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Dilapidations at the end of a Lease can be a significant source of confusion, misunderstanding and dispute. From a Landlord’s perspective, ensuring that their property is returned in a good standard of repair at the end of a Lease will reduce the potential impact of any vacant periods, helping to secure a new Tenant and a good price for the property.
Here we give some advice for Landlords on how to navigate dilapidations with a view to keeping their properties in good condition.
The best way to minimise the potential for dispute at the end of a Lease is for the repair obligations of the tenant to be clearly laid out in the Lease. Although there is no guarantee that the Tenant will adhere to these obligations, it provides a degree of protection to the Landlord as they know what they will be able to claim for in the event of a Terminal Schedule of Dilapidation and subsequent financial claim.
Any dilapidations claim that is issued to an outgoing Tenant will need to be broken down and evidenced with a Schedule of Dilapidations. Ideally and to avoid any potential for dispute, this should refer back to a Schedule of Condition undertaken at the time the Tenant took up occupancy.
Landlords frequently believe dilapidations is an issue to be dealt with when the Tenant’s Lease is due to expire. However, leaving it until the end of a Lease term to deal with any issues of repair or disrepair usually means having to rely on issuing a dilapidations claim – without giving any alternative routes to resolving any issues.
Undertake regular inspections
Increasingly, Landlords can incorporate clauses into Leases that gives them the right to enforce repairing and other covenants during the Lease term by presenting the Tenant with a Repairs Notice.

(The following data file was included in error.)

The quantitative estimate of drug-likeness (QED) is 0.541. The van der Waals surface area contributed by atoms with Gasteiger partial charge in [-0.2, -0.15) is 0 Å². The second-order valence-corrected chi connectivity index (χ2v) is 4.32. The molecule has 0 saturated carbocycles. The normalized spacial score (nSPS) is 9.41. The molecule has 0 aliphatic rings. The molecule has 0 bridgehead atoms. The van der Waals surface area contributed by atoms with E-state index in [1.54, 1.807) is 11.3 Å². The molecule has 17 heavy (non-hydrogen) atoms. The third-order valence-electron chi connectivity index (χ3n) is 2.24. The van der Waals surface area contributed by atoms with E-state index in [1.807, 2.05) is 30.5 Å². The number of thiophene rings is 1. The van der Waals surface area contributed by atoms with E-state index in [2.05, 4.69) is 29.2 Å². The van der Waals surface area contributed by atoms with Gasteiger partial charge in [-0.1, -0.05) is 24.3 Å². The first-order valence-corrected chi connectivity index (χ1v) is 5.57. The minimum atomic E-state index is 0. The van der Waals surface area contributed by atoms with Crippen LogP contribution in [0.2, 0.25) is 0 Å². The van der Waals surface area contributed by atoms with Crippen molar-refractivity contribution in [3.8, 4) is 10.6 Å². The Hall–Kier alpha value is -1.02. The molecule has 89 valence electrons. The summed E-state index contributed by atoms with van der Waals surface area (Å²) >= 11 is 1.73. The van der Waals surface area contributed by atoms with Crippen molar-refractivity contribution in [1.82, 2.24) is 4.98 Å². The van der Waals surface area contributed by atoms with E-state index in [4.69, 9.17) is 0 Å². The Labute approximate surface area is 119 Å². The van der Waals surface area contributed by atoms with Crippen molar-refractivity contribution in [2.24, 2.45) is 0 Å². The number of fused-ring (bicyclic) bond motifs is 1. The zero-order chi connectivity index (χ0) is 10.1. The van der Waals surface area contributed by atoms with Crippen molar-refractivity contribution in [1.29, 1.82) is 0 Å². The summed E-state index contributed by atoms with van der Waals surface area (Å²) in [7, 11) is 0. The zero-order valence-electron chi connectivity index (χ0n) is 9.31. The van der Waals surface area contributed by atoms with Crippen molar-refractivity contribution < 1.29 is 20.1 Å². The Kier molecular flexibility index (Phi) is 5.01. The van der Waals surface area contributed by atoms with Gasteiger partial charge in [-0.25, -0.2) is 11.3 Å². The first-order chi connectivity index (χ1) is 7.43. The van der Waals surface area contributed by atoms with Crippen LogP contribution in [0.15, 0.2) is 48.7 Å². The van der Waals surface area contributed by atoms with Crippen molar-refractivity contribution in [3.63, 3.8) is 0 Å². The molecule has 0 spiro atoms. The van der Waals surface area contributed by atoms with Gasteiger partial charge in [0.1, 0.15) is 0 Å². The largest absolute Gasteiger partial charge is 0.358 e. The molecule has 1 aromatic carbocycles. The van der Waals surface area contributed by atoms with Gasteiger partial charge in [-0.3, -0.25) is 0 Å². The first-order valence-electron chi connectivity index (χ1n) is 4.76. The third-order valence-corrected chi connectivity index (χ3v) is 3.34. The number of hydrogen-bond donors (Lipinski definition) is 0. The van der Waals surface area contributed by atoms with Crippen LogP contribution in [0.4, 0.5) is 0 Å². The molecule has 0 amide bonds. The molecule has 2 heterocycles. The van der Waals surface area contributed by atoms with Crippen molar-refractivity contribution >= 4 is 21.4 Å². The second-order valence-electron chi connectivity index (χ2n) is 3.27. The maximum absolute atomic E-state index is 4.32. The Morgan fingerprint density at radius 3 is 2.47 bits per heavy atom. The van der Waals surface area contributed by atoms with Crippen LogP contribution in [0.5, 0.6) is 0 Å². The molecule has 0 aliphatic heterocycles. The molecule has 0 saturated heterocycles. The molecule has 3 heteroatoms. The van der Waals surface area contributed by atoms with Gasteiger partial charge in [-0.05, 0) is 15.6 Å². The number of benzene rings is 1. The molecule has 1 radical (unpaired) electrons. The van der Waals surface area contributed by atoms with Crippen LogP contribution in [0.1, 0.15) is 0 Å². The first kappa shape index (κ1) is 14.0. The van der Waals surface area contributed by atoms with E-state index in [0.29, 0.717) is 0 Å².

Where an issue is identified that could lead to lasting damage to the property, a Landlord should be able to issue an Interim Schedule of Dilapidation, which will require the Tenant to complete repair work immediately.
This provides Landlords with peace of mind, during the term, that any serious issues that may impact upon the property’s long-term value will be minimised. Furthermore, rather than waiting until the end of a Lease duration to uncover any issues, the property can be maintained to a good standard along the way, therefore reducing any protracted periods of negotiation and subsequent repair following the exit of a Tenant, which can ultimately lead to loss of revenue. Although loss of revenue can theoretically be included as part of a dilapidations claim, it can sometimes be difficult to prove.
Be aware of limitations
Landlords can sometimes see a dilapidations claim as providing a potential windfall, however, there are several limitations in place that limit what a Landlord is in fact legally able to claim against an outgoing Tenant. Determination of ‘loss’ is determined by Section 18 (1) of the Landlord and Tenant Act 1927, which dictates that any costs claimed should be ‘reasonable’. Claims regarding loss of rent must be proven, and if a Landlord plans to redevelop, refurbish or make substantial alteration to the premises after lease expiry, there is a limit to the amount they are able to claim.
For further advice in relation to commercial property that or own or manage, please get in touch.
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